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If you got here first, check out the introduction  and part 1 of this series.

My goal in this part was to take the chord progressions I had come up with in part 1, and put them together to make a complete song . In music production this is referred to as a scratch track. It's a rough draft/prototype of the song.

Scratch tracks  will vary in production levels. Some may feature the entire band but have limited post-production. Other tracks may have  some instruments recorded by musicians, while others (e.g. drums, bass guitar) will be played by the computer. I didn't have time to get into programming the other instruments, so my scratch track is just guitar.

Before I hit the record button I needed to figure a few things out.

First was the BPM (beats per minute) of the song. Every song you hear has a BPM (aka tempo). It's how musicians are able to stay in time with each other. The majority of music  is in 4, 4 time (written 4/4). Turn on any pop song and start counting: 1, 2, 3, 4. You'll have to adjust the speed of your count to fit with the music. The speed at which you count is the songs BPM. For example if the song is 100 BPM, that means you'll count 1, 2, 3, 4...all the way to 100 in one minute.

I rely on a metronome (which allows me to set any BPM) to figure out the tempo of my music. I need to know this before I can record my scratch track. Side note: this is especially important when collaborating with other musicians over the web. By telling them what the BPM is of the song, they can program a metronome on their computer to play at that BPM, and this allows them to record in sync with my guitar.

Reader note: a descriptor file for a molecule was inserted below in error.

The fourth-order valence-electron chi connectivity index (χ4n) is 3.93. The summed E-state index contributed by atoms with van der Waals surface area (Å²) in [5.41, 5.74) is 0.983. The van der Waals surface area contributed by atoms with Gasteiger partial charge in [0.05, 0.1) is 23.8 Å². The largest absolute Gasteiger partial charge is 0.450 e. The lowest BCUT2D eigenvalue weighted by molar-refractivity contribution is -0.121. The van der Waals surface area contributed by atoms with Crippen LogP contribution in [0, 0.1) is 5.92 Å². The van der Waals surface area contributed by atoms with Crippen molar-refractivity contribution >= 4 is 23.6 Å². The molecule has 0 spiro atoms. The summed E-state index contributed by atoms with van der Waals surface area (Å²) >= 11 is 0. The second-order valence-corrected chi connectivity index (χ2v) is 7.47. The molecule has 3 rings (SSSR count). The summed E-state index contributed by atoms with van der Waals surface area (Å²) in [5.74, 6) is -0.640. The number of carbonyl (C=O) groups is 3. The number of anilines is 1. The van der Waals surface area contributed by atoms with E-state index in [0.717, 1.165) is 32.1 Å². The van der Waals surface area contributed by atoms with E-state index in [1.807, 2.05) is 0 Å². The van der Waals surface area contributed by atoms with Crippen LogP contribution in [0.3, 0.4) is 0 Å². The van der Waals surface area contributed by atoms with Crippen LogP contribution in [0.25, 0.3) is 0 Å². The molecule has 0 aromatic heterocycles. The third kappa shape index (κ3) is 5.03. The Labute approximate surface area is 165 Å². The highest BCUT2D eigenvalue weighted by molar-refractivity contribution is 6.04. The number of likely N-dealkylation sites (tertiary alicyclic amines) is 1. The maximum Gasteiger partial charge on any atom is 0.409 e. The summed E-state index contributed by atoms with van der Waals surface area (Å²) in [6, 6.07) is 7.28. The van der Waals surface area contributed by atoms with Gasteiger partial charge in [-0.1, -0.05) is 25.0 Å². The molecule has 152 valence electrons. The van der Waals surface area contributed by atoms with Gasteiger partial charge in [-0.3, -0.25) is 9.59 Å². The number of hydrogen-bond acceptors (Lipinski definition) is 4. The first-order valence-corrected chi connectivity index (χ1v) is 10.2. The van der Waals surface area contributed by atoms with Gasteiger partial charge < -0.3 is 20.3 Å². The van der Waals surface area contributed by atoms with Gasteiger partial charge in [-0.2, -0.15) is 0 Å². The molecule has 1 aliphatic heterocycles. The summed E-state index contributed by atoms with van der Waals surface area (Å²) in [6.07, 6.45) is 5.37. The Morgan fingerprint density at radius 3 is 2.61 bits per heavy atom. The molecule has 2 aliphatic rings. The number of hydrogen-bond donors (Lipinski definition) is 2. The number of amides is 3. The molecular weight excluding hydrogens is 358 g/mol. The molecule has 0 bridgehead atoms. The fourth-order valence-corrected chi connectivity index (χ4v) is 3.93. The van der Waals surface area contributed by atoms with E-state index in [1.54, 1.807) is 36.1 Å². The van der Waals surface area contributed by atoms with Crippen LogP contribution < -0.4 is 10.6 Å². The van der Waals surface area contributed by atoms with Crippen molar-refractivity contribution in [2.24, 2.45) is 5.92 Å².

I spent some time with  the metronome trying to figure out the "right" tempo for my song. It's a straightforward process where I'll set the tempo to a random number, start playing the song, and decide if I need to increase or decrease the BPM until I find the one that feels just right. I recorded a short video of the process:

How do I know when I find the right tempo? It's very subjective. In the video I start at 76 BPM and then go down to 72. 76 felt a bit rushed, while 72 felt a bit slow. I settled at 74 which is the tempo you'll hear in the scratch  track recording below. I also could have done 73 or 75 BPM, but I prefer keeping an even number for the tempo.

After I settled on the tempo, I began figuring out how to connect the individual parts of the song. This involves playing the different chord progressions until I find the combination I'm happy with. I've currently settled with a very standard song structure:

  • Intro (2x)
  • Verse 1 (4x)
  • Pre-chorus (1x)
  • Chorus (2x)
  • Verse 2 (4x)
  • Pre-chorus (1x)
  • Chorus (4x)

The counts at the end of each section is how many times I go through the chord progression in the respective section.

I may add another section a bit further in the process, but for now I'm happy with this basic structure. And now that I had my song structure and tempo, I recorded the guitar scratch track. Here it is:

I now have the bare-bones of a full song!

My next step is to figure out the lyrics and vocal melodies. I'll then start looking for a vocalist to collaborate with. I also need to start thinking about if I want to collaborate with a drummer and bass player to record those parts. Or I can take the easier path of having those played by the computer. I'm not sure yet the direction I'll take.

For now I have my scratch track, and am curious to see the direction the vocals take the song in!